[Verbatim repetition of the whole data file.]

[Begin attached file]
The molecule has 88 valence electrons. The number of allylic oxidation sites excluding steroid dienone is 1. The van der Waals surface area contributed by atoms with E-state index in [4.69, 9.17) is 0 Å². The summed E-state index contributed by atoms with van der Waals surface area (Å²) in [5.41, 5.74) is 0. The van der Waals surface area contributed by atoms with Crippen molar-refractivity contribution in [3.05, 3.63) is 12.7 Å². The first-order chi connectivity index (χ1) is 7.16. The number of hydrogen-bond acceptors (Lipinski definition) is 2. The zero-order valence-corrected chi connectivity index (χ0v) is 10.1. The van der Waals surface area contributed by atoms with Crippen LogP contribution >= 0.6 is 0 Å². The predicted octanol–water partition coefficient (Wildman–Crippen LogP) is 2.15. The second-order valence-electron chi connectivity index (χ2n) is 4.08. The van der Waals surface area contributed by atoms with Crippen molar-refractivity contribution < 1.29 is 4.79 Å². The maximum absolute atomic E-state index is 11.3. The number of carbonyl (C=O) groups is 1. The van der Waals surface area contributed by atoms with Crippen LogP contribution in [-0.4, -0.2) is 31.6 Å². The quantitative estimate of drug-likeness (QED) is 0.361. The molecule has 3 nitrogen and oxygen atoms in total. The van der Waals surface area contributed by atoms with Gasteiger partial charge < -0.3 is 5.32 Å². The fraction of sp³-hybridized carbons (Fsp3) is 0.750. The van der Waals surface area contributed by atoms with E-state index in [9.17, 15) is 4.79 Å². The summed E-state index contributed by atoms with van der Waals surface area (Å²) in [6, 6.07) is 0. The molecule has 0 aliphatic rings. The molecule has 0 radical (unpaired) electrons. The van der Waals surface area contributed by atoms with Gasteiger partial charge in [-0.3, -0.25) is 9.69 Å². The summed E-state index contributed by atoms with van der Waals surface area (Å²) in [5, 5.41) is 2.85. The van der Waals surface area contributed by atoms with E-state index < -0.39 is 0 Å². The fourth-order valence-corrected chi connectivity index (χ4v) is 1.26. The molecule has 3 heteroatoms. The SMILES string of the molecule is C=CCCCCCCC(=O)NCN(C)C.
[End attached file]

The molecule has 88 valence electrons. The number of allylic oxidation sites excluding steroid dienone is 1. The van der Waals surface area contributed by atoms with E-state index in [4.69, 9.17) is 0 Å². The summed E-state index contributed by atoms with van der Waals surface area (Å²) in [5.41, 5.74) is 0. The van der Waals surface area contributed by atoms with Crippen molar-refractivity contribution in [3.05, 3.63) is 12.7 Å². The first-order chi connectivity index (χ1) is 7.16. The number of hydrogen-bond acceptors (Lipinski definition) is 2. The zero-order valence-corrected chi connectivity index (χ0v) is 10.1. The van der Waals surface area contributed by atoms with Crippen LogP contribution >= 0.6 is 0 Å². The predicted octanol–water partition coefficient (Wildman–Crippen LogP) is 2.15. The second-order valence-electron chi connectivity index (χ2n) is 4.08. The van der Waals surface area contributed by atoms with Crippen molar-refractivity contribution < 1.29 is 4.79 Å². The maximum absolute atomic E-state index is 11.3. The number of carbonyl (C=O) groups is 1. The van der Waals surface area contributed by atoms with Crippen LogP contribution in [-0.4, -0.2) is 31.6 Å². The quantitative estimate of drug-likeness (QED) is 0.361. The molecule has 3 nitrogen and oxygen atoms in total. The van der Waals surface area contributed by atoms with Gasteiger partial charge < -0.3 is 5.32 Å². The fraction of sp³-hybridized carbons (Fsp3) is 0.750. The van der Waals surface area contributed by atoms with E-state index in [9.17, 15) is 4.79 Å². The summed E-state index contributed by atoms with van der Waals surface area (Å²) in [6, 6.07) is 0. The molecule has 0 aliphatic rings. The molecule has 0 radical (unpaired) electrons. The van der Waals surface area contributed by atoms with Gasteiger partial charge in [-0.3, -0.25) is 9.69 Å². The summed E-state index contributed by atoms with van der Waals surface area (Å²) in [5, 5.41) is 2.85. The van der Waals surface area contributed by atoms with E-state index < -0.39 is 0 Å². The fourth-order valence-corrected chi connectivity index (χ4v) is 1.26. The molecule has 3 heteroatoms. The SMILES string of the molecule is C=CCCCCCCC(=O)NCN(C)C.